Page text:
The United Nations (UN) has made a recent announcement about the outbreak of measles in continental Europe.
It is unexpected. Hundreds of measles cases have been reported in continental Europe where the disease was thought to have been eliminated in full by the United Nations health agency devoted to it.
This elimination was thought to be due to vaccinations for children on the part of families and national authorities. In addition, there were more drastic measures to have transmission stopped at the borders. There were hundreds of cases with most in “France, Germany, Italy, Poland, Romania, Switzerland, and Ukraine,” recently.
The largest outbreaks have been found in Romania. There have been over 3,400 cases since January, so three months at 3,400 cases comes to about 1,130 to 1,140 cases per month – January, February, and March – since the start of 2017.
In addition, there are expected to be 850 cases in Italy in the coming weeks there. The national immunization estimates are assumed to be very good in continental Europe. It is important to bear in mind that “measles is a highly contagious virus that remains endemic in most parts of the world.”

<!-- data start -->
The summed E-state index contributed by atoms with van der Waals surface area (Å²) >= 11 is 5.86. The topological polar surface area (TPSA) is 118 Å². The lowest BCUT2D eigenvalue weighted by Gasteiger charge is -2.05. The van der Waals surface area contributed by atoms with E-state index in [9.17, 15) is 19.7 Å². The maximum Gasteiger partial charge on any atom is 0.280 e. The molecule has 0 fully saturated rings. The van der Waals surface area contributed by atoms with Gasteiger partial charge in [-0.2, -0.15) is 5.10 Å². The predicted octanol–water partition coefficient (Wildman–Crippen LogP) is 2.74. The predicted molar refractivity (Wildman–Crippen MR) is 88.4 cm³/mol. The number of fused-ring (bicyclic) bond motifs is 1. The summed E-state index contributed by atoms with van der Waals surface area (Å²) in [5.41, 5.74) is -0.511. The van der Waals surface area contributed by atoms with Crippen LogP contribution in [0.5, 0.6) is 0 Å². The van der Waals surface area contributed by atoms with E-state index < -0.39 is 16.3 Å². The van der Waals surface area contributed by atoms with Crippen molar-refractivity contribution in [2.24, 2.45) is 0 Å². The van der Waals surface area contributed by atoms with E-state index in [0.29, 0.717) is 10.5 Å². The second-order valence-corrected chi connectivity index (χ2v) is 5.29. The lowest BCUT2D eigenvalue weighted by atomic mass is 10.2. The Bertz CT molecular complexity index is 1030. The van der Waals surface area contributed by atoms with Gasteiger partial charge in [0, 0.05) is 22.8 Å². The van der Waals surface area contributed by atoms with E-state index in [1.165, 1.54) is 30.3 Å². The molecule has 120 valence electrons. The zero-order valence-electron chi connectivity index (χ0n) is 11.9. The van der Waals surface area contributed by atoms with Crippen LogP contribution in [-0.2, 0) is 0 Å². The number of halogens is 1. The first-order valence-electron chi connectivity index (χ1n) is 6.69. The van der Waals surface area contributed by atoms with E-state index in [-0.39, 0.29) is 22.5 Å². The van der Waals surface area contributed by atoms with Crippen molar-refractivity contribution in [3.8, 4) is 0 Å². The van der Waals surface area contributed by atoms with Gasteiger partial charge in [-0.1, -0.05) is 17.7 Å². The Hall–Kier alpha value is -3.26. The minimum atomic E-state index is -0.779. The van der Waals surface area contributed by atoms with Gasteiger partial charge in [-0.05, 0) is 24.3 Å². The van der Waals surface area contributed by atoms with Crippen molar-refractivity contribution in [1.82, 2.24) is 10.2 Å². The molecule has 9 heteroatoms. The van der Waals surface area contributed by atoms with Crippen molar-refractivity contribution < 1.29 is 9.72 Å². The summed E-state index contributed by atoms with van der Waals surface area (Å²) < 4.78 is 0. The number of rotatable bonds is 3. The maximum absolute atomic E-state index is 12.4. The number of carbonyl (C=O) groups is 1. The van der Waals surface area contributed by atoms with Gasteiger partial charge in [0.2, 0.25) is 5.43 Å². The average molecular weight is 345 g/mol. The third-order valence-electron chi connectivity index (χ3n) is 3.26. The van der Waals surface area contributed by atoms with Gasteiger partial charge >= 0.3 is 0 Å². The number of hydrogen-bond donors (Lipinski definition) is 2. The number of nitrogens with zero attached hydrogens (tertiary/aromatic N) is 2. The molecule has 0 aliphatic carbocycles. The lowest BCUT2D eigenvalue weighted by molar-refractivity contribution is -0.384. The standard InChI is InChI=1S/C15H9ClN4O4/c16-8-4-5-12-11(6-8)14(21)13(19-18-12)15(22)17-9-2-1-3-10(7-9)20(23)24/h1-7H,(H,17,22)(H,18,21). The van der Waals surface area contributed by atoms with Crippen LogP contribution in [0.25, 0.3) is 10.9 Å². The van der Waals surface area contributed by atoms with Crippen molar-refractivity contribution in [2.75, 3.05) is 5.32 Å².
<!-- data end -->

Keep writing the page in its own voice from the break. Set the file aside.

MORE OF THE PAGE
Zsuzsanna Jakab, World Health Organization (WHO) Regional Director for Europe, said, “Outbreaks will continue in Europe, as elsewhere, until every country reaches the level of immunization needed to fully protect their populations.”
The “estimated national immunization coverage with the second dose of measles-containing vaccine is believed to be less than the 95 per cent threshold,” the Jakab said.
With the lower than desired immunization rates, the potential for the spread of measles is high.
“I urge all endemic countries to take urgent measures to stop transmission of measles within their borders,” Jakab said, “and all countries that have already achieved this to keep up their guard and sustain high immunization coverage. Together we must make sure that the hard-earned progress made towards regional elimination is not lost.”